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On August 31, 2020, the Massachusetts Superior Court confirmed a Financial Industry Regulatory Authority (“FINRA”) Arbitration Award against Credit Suisse for more than $2 million owed to four former Credit Suisse advisors represented by Lax & Neville LLP, including approximately $1.6 million in unlawfully withheld deferred compensation, more than $83,000 in costs and more than $411,000 in attorneys’ fees.

The former Credit Suisse advisors sued Credit Suisse for, among other things, violations of the Massachusetts Wage Act, breach of contract, breach of the implied covenant of good faith and fair dealing and unjust enrichment after it closed its U.S. wealth management business on October 20, 2015 and unlawfully cancelled their earned deferred compensation.  On February 14, 2020, a three-member FINRA Arbitration Panel found for the advisers and ordered Credit Suisse to pay compensatory damages totaling $1,602,609.95 plus costs, interest and attorneys’ fees.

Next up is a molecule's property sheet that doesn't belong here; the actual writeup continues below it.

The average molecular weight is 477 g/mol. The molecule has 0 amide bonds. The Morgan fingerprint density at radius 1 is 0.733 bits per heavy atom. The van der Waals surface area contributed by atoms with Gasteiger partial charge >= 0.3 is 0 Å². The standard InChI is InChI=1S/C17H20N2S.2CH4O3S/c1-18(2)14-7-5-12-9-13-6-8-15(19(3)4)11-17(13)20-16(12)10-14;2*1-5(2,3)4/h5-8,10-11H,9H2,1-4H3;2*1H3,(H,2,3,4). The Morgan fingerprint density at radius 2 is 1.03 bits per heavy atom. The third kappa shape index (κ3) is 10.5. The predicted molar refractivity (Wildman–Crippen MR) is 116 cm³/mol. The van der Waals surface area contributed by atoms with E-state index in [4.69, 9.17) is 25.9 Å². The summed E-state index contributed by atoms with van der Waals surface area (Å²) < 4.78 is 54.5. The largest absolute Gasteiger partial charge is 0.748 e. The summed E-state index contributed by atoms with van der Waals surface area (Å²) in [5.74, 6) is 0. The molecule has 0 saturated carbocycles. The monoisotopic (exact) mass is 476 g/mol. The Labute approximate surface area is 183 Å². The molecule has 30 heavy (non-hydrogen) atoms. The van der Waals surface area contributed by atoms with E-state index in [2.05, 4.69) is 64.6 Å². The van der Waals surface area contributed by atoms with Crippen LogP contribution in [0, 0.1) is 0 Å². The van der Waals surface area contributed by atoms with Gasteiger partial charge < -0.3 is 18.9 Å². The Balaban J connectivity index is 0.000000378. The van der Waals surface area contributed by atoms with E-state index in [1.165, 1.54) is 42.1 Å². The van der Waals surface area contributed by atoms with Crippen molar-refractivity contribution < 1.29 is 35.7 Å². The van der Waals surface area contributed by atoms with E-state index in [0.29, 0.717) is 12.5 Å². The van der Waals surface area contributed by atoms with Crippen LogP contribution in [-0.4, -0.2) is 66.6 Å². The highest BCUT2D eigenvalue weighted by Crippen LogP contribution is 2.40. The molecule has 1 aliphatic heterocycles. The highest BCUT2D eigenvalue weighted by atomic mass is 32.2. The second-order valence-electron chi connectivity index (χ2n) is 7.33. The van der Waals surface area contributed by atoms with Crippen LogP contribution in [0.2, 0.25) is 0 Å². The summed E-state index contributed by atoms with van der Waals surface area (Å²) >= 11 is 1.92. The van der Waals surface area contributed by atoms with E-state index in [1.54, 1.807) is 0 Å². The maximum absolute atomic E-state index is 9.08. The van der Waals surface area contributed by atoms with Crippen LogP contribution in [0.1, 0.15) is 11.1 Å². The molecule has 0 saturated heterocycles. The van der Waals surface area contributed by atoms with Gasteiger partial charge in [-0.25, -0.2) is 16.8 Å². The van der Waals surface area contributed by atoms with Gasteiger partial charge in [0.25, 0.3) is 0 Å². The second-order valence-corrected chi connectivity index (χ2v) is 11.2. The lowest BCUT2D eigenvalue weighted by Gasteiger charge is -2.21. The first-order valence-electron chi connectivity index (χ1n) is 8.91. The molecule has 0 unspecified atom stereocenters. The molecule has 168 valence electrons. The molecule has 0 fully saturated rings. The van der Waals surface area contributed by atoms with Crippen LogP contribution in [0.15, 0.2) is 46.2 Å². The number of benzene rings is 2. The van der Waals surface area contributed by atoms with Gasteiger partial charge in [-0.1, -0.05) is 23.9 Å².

Credit Suisse petitioned the Court to vacate in part or modify the Award, challenging the Panel’s authority to award attorneys’ fees on the basis that the advisors had no contractual right to attorneys’ fees and that Credit Suisse did not agree to submit the issue of attorneys’ fees to the Panel.  In rejecting Credit Suisse’s petition and refusing to modify or vacate the Award, the Court held that Credit Suisse itself had originally submitted a request for attorneys’ fees against its four former advisers, giving the Panel the authority it needed to award attorneys’ fees.  Under New York law, which governed the parties’ agreements, a mutual request for attorneys’ fees forms a binding contract between the parties and authorizes a Panel to award attorneys’ fees.  The Court further noted that given Credit Suisse’s many losses in the Credit Suisse Deferred Compensation Arbitrations, its surprise at, and defense to, the Panel’s award of attorneys’ fees when both parties had requested them was unreasonable, stating that the “theory should have come as no surprise to Credit Suisse, which had already been required to pay the attorney’s [sic] fee of the prevailing party in another arbitration,” referencing the $585,307 in compensatory damages, $131,694 in interest and $146,326 in attorneys’ fees awarded to Brian Chilton, another former Credit Suisse financial advisor represented by Lax & Neville LLP.  Another $1.34 million in attorneys’ fees were also awarded to former Credit Suisse advisors Joseph Lerner and Anna Winderbaum and Richard DellaRusso and Mark Sullivan, all of whom were represented by Lax & Neville LLP, as well as Christian Cram, Andrew Firstman and Mark Horncastle.